People are mad because we started acting when construction started, Lyle said. We started asking questions and contacting national organizations to get pressure put on it that way. Nothing.

NSC employees first approached the city in June 2006 about using the land, already owned by the corporation. City officials turned them away, citing that the city had zoning jurisdiction of the property. Concerned about the hazard, officials ordered NSC to apply for a special use permit and open communication with the community if they planned to commence such an operation in an urban area.

According to Euille, NSC would not commit to community meetings, and still has not done so.

In November 2007, after more than a year of silence between the parties, we first became aware that they were going to proceed with this without coming to the city and getting the public regulatory approval that we had said they needed, City Attorney Ignacio Pessoa said.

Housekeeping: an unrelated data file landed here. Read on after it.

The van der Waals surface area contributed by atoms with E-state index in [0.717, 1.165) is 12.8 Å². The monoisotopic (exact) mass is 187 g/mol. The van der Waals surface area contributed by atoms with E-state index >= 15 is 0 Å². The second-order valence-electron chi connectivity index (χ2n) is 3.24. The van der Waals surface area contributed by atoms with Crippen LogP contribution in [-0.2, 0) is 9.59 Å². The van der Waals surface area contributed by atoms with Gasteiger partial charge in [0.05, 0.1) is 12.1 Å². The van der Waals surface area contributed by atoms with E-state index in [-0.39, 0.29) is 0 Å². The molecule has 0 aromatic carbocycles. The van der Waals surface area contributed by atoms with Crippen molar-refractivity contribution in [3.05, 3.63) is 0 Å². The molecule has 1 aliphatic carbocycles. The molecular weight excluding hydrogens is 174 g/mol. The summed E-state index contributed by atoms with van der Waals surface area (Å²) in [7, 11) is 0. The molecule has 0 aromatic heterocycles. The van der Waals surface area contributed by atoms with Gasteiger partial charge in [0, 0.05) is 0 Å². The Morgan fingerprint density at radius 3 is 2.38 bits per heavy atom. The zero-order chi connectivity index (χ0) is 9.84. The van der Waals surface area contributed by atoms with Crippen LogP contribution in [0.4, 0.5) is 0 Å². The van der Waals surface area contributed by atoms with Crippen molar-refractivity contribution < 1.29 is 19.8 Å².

Pessoa was not expecting the federal Surface Transportation Board (STB) to decide just this February that local jurisdictions have no right to deny corporations contracted with railroads, which are federally protected. Operations had already commenced by then, though some officials remained unaware.

In January [2008] it was clear that they were seriously going forward, Pessoa said. It was the beginning of April by the time we reviewed it and determined in fact that we could not impose the [special use permit requirement].

NSC had also met with the fire department, though unknown to elected officials.